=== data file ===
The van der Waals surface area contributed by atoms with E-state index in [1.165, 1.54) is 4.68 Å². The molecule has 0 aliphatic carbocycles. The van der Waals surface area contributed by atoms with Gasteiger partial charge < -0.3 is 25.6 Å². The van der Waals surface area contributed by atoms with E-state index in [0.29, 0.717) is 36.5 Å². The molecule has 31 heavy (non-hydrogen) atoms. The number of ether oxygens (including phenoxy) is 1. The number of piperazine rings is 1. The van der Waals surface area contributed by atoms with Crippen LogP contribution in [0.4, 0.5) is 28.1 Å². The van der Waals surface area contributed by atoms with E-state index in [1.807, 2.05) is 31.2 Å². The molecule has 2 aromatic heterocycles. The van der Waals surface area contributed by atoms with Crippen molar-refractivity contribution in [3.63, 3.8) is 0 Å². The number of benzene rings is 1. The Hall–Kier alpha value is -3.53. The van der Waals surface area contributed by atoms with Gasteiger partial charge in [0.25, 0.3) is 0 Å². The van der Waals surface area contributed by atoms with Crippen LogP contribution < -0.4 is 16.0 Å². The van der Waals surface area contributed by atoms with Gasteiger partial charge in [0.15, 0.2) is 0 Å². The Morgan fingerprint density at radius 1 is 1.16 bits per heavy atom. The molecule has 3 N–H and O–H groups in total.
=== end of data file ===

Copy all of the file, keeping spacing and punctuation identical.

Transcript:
The van der Waals surface area contributed by atoms with E-state index in [1.165, 1.54) is 4.68 Å². The molecule has 0 aliphatic carbocycles. The van der Waals surface area contributed by atoms with Gasteiger partial charge < -0.3 is 25.6 Å². The van der Waals surface area contributed by atoms with E-state index in [0.29, 0.717) is 36.5 Å². The molecule has 31 heavy (non-hydrogen) atoms. The number of ether oxygens (including phenoxy) is 1. The number of piperazine rings is 1. The van der Waals surface area contributed by atoms with Crippen LogP contribution in [0.4, 0.5) is 28.1 Å². The van der Waals surface area contributed by atoms with E-state index in [1.807, 2.05) is 31.2 Å². The molecule has 2 aromatic heterocycles. The van der Waals surface area contributed by atoms with Crippen molar-refractivity contribution in [3.63, 3.8) is 0 Å². The number of benzene rings is 1. The Hall–Kier alpha value is -3.53. The van der Waals surface area contributed by atoms with Gasteiger partial charge in [0.25, 0.3) is 0 Å². The van der Waals surface area contributed by atoms with Crippen LogP contribution < -0.4 is 16.0 Å². The van der Waals surface area contributed by atoms with Gasteiger partial charge in [0.15, 0.2) is 0 Å². The Morgan fingerprint density at radius 1 is 1.16 bits per heavy atom. The molecule has 3 N–H and O–H groups in total.